Not too far into the park, Sara honked as her car passed me. I felt a little bad that she was going to be waiting for me for a while, as I was definitely peddling pretty slowly. It wasn’t too bad, though. At the end of one hard climb, a man was getting out of a car that had passed me as I pushed up the hill. He said something like, “That’s a big hill to bike.” As I went by, I said, “Yeah, and I’m terrified of what’s up ahead!” A mile or so later, I found out. There is one big climb at the end, made of two steep parts with a little slightly-less-steep section between them. I had to dig hard to make it up this last part, and I don’t think it could have done it if there had been even an additional foot of elevation change.

Sara and I met at overlook and took in the view. I stretched a little, took pictures, at a snack. She gave me an awesome pair of sunglasses for my birthday; they were the kind that I used to get out of cereal boxes as a kid, and she’d gotten them for free. We decided to do a little hike, going a lttle way down the Little Carp River Trail. We found, and ate, ripe blueberries along the trail, and decided to turn back when the wind kicked up a bit as if a storm might be coming in.

Sara and I met at overlook and took in the view. I stretched a little, took pictures, at a snack. She gave me an awesome pair of sunglasses for my birthday; they were the kind that I used to get out of cereal boxes as a kid, and she’d gotten them for free. We decided to do a little hike, going a lttle way down the Little Carp River Trail. We found, and ate, ripe blueberries along the trail, and decided to turn back when the wind kicked up a bit as if a storm might be coming in.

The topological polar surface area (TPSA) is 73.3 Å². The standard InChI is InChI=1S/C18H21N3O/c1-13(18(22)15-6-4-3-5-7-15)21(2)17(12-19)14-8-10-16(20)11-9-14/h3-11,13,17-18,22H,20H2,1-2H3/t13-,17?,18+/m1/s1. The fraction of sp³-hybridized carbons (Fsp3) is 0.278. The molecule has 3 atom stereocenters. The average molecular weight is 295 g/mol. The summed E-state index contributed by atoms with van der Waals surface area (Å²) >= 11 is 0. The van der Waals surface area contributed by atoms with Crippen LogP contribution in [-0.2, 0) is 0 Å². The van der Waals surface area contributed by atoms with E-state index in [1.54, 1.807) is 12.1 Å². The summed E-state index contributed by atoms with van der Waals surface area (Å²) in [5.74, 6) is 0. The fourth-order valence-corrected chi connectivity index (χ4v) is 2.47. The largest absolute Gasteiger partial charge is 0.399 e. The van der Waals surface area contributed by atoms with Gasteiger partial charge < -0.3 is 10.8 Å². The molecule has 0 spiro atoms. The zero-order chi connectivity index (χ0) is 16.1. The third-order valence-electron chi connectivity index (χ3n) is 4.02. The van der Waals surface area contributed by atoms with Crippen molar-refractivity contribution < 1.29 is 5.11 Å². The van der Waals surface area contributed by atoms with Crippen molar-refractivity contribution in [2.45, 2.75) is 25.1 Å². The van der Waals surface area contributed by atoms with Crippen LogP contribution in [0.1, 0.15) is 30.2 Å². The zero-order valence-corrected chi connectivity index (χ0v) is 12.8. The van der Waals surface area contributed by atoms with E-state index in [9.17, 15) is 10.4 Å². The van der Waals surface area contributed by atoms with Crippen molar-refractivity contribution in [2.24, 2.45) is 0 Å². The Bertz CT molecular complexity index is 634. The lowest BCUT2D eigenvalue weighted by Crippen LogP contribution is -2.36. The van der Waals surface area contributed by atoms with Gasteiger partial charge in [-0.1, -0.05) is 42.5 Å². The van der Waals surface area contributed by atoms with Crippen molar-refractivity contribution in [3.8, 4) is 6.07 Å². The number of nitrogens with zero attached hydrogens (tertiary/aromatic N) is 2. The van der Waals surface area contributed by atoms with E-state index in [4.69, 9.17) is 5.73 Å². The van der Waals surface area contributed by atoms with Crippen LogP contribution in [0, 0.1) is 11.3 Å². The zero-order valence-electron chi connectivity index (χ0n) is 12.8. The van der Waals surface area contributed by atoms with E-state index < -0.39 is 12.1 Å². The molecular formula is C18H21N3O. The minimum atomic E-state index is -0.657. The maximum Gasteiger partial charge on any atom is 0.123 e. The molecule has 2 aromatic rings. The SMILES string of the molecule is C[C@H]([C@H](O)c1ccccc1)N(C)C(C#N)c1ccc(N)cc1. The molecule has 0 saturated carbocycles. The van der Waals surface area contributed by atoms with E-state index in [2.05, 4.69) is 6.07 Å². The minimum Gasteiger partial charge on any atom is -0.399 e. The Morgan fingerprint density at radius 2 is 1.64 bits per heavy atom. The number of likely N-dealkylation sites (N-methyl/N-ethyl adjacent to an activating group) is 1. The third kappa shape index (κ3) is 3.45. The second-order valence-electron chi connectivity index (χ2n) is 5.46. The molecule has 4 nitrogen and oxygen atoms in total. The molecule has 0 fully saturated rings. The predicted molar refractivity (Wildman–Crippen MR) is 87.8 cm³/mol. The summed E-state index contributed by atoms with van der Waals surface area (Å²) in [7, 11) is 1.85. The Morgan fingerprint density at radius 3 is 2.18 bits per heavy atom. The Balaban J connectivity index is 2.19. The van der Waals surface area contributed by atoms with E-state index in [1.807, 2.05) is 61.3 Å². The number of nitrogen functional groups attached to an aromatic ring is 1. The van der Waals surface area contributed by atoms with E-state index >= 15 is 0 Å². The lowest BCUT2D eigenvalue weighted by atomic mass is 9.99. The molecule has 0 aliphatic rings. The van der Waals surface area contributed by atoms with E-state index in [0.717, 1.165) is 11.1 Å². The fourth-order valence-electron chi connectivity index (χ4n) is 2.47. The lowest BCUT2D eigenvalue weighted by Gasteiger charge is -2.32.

At the campground, we set up my hammock and her tent at our campsite in the woods. Sara built a fire, and we cooked vegetables in a cast iron pan over the coals, eating snacks and drinking wine as we waited. We struck up a conversation with the evening campground worker when he brought over some wood that he’d cut from a dead tree (well, dying, a brown leaf was still attached to one piece, signaling that it wasn’t ready to burn) on the neighboring campsite. A short while later, we walked over to check out the beach and ran into him again. As he was describing the beach, he said that there were two really nice tent campsites along the water that we available; if we liked them, we could switch. We checked them out and they were amazing. Even better, when we switched sites, I got $6 back because the new site didn’t have electricity and so it cost less!

Our campsite along Lake Superior.
Our campsite along Lake Superior.

So we moved our site, and spend the rest of the evening wading in Lake Superior (still cold, of course!), drinking wine, and watching the parts of the sunset that weren’t obscured by clouds. The bugs started to come out at dusk, and when I went to my hammock, I found they were unbearable. I was wearing a headnet, but the buzzing was incessent in the small part of my face that was exposed to open air. Plus, I was terrified that the net would fall too close to my face, allowing mosquitoes to bite me through the thing that was supposed to keep them away. And I did get one or two bites through my long-sleeved shirt where I wasn’t completely mummified in my sleeping bag (and it was too warm for that). So I gave up and moved into the tent with Sara, where I slept amazingly on account of: (1) the humungous bike ride, (2) a sufficiently large amount of wine, and (3) a heavenly 1-3/4″ Thermarest that provided the softest camping sleep surface that I’ve ever experienced.

After breaking up our campsite in the morning, we got breakfast at a cafe in Ontonagon where I ate both the fluffiest hasbrowns and weakest coffee that I’ve ever had. I got a donut to go, cramming it into my panniers along with all my other gear. I rode with Sara in her car for a half hour or so, until we hit an intersection where we were were heading different directions. She turned her car south for work, and I rode the remaining 30 miles home on my bike. It was a perfect overcast morning—a little cool, but not so much that I needed extra layers to keep warm. Although I’d been worried that I’d feel rough on the return, I felt good and made it back in a little under 2 hours. Then it was time for a shower, some real coffee, and my donut. It was a good birthday.

(Total miles = 103.0)